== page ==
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Carshalton High School for Girls

Carshalton High School for Girls

Carshalton High School for Girls is a highly successful school, judged by Ofsted in November 2017 as ‘Good’ in all categories.

Personal Statement

Writing Your Personal Statement

What the experts say:

Strikingly original or sensibly orthodox? Circumlocutory or straight to the point? 

Despite all the advice out there, we all find plenty of room to include things we shouldn’t. We’ve asked the experts how to avoid the most common pitfalls:

Where to begin?

Click here if a mind map would help!

The daunting first line should be handled with care and be sure to strike a suitable tone.

Head of admissions for the University of Sheffield Alan Carlile stresses the importance of a striking opening, but warns: “Using humour or a radical statement to get the attention of an admissions tutor can go wrong – particularly if your opening line suggests that Hitler wasn't all bad, or that the first time you were on stage was in your mother's womb. Yes, real examples...”

That said, you’ll want to avoid overused opening sentences. Whatever you say, don’t write that you’ve wanted to study your subject since a young age: there’s only so often admissions tutors can read that sentence without risk of mental collapse. Finding a balance is key.

Check obsessively

Don’t assume Word spell-check will pick up on every error; if you’re running factory standard ‘American English’, the spellchecker will be letting through all sorts of Zs which should be Ss, for instance.

“A spelling or grammar mistake is the kiss of death to an application,” says Ned Holt, former head of sixth form at Reading School.

And mistakes are often hiding in plain sight as Ken Jenkinson, headmaster of Colchester Royal College, knows well: “This morning, we had a very bright student who spelt his own name wrong.”

The advice from both men?

“Always have someone proof read it.”

Write like you

Many personal statements end up looking less like a record of your brilliance and more like a written application to work as a human thesaurus. Admissions tutors are looking for substance, and pomposity won’t do anything to convince them you love their subject.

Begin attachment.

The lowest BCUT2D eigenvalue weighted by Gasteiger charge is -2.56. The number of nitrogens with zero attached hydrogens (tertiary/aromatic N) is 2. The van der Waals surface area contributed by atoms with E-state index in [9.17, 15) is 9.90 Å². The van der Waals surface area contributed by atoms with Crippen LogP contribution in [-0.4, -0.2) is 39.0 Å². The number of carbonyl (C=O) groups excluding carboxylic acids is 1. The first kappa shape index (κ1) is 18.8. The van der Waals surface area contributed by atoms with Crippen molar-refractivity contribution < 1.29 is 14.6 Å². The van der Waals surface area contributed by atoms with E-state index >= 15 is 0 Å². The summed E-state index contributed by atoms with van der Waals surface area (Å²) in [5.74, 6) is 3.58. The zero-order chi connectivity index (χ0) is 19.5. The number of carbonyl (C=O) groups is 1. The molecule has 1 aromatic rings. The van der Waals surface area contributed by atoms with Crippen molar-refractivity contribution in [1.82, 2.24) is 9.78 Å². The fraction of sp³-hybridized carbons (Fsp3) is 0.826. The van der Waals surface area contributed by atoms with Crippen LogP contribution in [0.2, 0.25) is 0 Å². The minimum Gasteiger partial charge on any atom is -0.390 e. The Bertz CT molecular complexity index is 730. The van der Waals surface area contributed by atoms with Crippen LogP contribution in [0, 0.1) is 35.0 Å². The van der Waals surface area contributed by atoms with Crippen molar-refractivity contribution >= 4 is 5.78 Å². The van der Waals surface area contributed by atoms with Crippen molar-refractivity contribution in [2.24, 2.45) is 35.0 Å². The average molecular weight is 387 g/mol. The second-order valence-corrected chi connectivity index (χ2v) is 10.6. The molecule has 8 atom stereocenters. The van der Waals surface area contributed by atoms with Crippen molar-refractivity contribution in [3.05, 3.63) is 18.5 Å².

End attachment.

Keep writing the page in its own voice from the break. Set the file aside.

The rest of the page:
The personal statements that don’t do well, says Alan Bird, head of sixth form at Brighton College, are those which “lack genuine personal flavour”. Start telling your universities why you’re so keen to study and why you’ll be the best student since Hermione.

And never simply say you’re right for the course – it’s your job to demonstrate that by being specific. Whatever you write needs to be intrinsically you, which is something easy to lose while rattling off achievements.

Make everything count

Universities are looking for someone interested in the course and someone interesting to teach it to. Cut the small talk and press home why what you’re saying is relevant.

Alan Bird sees too many lists which say nothing: “Students might name a book and then give it a review – I could read that off the dust jacket.”

Remember that anything extra-curricular is padding, albeit the good kind, and needs to be spun the right way. “Charity work or being captain of a sports team is very positive and can be great as part of a statement – but make sure whatever you include has relevance to what you are applying for,” says Alan Carlile.

The University of Manchester’s head of widening participation, Julian Skyrme, encourages taking a straightforward approach: “We’re asking ‘why does your part-time job relate to you being an engineer?’ Nail your experience to the course. Personal statements can sometimes appear like a biography.”

You’re good but you’re not that good

After flicking through 30,000 admissions, a little modesty is likely to go down better than a literary rendition of Simply the Best.

“Confidence is great, veering into egotism is not,”

Alan Carlile

Remember you’re applying to study something new. Your statement should convince universities that you’re excited to engage with new experiences based on your past experiences. Bragging about your achievements just won’t do this.

Top 10 most overused personal statement opening sentences

  1. I am currently studying a BTEC National Diploma in ... (used 464 times)
  2. From a young age I have always been interested in ... (309 times)
  3. From an early age I have always been interested in ... (292 times)
  4. Nursing is a very challenging and demanding career ... (275 times)
  5. For as long as I can remember I have been fascinated with ... (196 times)
  6. "Fashion is not something that exists in dresses only” ... (189 times)
  7. Nursing is a profession I have always looked upon with ... (178 times)
  8. For as long as I can remember I have been interested in ... (166 times)
  9. I am an International Academy student and have been studying since ... (141 times)
  10. Academically, I have always been a very determined and ... (138 times)

Reproduced from the 'UCAS Guide to Getting into University and College' with permission of UCAS - available from